Kariba Left Bank Cofferdam

by Jean J. Martin,


Serial Information: Journal of the Construction Division, 1963, Vol. 89, Issue 1, Pg. 33-54


Document Type: Journal Paper

Discussion: White Robert E. (See full record)
Closure: (See full record)

Abstract: The left bank cofferdam used in building Kariba Dam was an arch of unconventional design. It was a vertical semi-circular wall 960 ft long and 60 ft high, giving a length-to-height ratio of 16, an unprecedented value. Its behavior, as observed and measured by strain meters, was excellent, despite the fact that it was submerged by a high flood. The structure is set in the context of other, earlier structures with high L/H ratios, and the subject of arch dam computations is broached, in general, with particular reference to the trial load method. The river was subsequently diverted through two wide breaches created by a single blast. This cofferdam affords a precedent that could even be used for permanent structures on future sites, where the valley width has hitherto precluded the idea of an arch dam. The concrete volume accounted for only 12% of the equivalent gravity dam. Regardless of economic considerations, this factor alone made it possible at Kariba to fulfill an exceptionally tight working schedule.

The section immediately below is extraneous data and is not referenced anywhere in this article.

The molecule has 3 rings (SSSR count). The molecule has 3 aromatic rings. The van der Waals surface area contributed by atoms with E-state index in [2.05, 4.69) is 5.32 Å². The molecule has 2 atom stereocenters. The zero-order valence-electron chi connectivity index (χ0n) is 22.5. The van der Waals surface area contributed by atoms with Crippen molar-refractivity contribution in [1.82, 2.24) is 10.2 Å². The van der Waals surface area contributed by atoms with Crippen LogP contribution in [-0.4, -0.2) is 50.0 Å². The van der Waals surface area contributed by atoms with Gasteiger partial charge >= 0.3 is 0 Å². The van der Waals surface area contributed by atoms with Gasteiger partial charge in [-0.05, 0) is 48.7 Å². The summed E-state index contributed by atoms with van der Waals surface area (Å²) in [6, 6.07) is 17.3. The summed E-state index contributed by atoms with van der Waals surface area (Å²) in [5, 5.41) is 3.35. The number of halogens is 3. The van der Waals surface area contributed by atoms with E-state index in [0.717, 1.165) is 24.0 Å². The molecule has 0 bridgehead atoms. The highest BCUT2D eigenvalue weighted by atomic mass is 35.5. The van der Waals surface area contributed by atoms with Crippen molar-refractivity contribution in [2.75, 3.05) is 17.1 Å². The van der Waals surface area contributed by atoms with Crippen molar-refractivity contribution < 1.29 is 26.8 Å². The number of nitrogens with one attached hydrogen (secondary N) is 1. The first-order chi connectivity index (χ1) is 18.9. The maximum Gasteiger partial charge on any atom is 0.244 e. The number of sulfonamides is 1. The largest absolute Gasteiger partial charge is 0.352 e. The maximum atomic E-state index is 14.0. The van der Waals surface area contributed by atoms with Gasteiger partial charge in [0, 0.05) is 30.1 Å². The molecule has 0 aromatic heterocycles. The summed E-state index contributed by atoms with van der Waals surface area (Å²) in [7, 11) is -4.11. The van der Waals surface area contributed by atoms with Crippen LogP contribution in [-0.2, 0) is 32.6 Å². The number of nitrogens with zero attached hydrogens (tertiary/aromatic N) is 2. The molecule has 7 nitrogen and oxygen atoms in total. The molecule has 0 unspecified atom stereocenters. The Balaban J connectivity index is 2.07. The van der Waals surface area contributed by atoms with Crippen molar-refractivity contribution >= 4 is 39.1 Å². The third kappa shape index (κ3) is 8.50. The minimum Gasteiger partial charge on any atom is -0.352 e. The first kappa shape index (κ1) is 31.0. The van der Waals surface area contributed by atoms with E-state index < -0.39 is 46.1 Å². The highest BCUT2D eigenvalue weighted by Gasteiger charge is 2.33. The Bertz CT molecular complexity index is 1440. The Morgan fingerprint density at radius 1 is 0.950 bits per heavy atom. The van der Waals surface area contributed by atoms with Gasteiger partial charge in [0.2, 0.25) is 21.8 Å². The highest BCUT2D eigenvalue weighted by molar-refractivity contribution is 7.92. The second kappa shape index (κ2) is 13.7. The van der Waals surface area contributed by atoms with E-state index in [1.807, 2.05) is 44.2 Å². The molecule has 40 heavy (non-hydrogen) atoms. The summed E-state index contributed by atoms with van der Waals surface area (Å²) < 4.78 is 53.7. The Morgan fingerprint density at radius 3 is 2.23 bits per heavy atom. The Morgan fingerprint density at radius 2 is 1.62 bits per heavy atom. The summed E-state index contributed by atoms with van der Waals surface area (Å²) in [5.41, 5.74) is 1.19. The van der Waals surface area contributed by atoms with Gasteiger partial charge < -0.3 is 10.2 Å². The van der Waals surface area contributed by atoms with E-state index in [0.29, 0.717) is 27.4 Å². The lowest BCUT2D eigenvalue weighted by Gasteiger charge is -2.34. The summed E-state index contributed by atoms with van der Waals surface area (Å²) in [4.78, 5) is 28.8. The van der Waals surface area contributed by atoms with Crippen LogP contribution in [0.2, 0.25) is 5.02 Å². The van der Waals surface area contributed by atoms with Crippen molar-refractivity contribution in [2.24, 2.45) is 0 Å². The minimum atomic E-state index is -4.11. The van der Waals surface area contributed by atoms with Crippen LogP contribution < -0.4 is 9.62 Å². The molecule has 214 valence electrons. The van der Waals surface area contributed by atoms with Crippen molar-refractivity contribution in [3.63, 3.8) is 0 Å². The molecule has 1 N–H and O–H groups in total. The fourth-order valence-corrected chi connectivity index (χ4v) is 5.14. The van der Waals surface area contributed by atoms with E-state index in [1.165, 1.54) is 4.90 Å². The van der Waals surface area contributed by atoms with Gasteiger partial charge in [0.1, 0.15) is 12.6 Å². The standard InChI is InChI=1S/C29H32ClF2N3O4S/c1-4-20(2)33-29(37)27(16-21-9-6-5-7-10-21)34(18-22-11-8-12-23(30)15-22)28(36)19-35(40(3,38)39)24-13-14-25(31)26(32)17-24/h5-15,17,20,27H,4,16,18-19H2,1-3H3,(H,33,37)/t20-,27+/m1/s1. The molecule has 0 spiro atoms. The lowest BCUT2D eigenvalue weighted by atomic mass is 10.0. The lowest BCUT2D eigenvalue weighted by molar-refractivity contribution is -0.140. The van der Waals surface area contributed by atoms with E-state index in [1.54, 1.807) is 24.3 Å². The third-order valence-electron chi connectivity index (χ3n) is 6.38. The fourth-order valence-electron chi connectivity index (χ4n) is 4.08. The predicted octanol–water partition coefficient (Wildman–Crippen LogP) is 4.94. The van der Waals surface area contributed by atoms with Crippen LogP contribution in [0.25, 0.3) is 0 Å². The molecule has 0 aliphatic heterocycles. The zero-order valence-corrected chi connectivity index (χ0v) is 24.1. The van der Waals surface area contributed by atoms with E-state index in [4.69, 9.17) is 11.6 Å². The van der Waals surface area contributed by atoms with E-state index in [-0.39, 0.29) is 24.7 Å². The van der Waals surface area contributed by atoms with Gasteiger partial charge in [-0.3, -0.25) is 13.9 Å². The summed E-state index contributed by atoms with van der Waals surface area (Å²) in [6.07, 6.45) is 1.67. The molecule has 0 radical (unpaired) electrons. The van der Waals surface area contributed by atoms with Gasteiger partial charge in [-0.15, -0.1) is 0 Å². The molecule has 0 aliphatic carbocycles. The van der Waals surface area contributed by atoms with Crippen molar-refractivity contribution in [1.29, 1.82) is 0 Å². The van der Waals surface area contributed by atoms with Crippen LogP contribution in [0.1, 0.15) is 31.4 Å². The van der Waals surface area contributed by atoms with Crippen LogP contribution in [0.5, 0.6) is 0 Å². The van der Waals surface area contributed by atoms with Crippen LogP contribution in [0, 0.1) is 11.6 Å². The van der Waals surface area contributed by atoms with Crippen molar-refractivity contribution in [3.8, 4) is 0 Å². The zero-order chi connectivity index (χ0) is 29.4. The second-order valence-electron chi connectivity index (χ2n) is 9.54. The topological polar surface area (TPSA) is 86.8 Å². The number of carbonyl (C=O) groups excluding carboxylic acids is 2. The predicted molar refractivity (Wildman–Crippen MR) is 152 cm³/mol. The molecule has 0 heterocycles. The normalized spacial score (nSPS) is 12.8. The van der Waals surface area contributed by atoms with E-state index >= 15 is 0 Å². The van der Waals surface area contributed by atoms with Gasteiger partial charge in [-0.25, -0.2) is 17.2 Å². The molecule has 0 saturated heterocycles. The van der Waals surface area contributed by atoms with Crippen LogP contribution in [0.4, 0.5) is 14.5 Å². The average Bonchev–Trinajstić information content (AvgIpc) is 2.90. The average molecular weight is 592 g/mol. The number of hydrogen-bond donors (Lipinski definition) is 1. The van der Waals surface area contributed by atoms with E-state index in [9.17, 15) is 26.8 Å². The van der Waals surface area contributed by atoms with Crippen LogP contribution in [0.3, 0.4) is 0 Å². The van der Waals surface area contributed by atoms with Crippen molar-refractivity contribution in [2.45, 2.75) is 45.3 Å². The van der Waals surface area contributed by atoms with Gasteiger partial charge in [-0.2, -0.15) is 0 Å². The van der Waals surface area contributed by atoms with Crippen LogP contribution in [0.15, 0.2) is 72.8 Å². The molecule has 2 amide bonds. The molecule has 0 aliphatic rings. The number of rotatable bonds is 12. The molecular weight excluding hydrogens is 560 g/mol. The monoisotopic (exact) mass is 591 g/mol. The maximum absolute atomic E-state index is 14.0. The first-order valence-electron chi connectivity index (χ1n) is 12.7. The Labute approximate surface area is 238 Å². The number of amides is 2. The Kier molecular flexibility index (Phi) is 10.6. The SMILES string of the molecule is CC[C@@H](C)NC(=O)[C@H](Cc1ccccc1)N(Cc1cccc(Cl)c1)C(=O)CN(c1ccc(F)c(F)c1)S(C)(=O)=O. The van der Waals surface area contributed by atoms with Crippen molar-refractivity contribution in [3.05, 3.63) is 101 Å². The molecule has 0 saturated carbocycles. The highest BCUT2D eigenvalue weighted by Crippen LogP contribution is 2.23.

Subject Headings: Arch dams | Cofferdams | Gravity dams | Building design | Concrete dams | Economic factors | Walls | Strain

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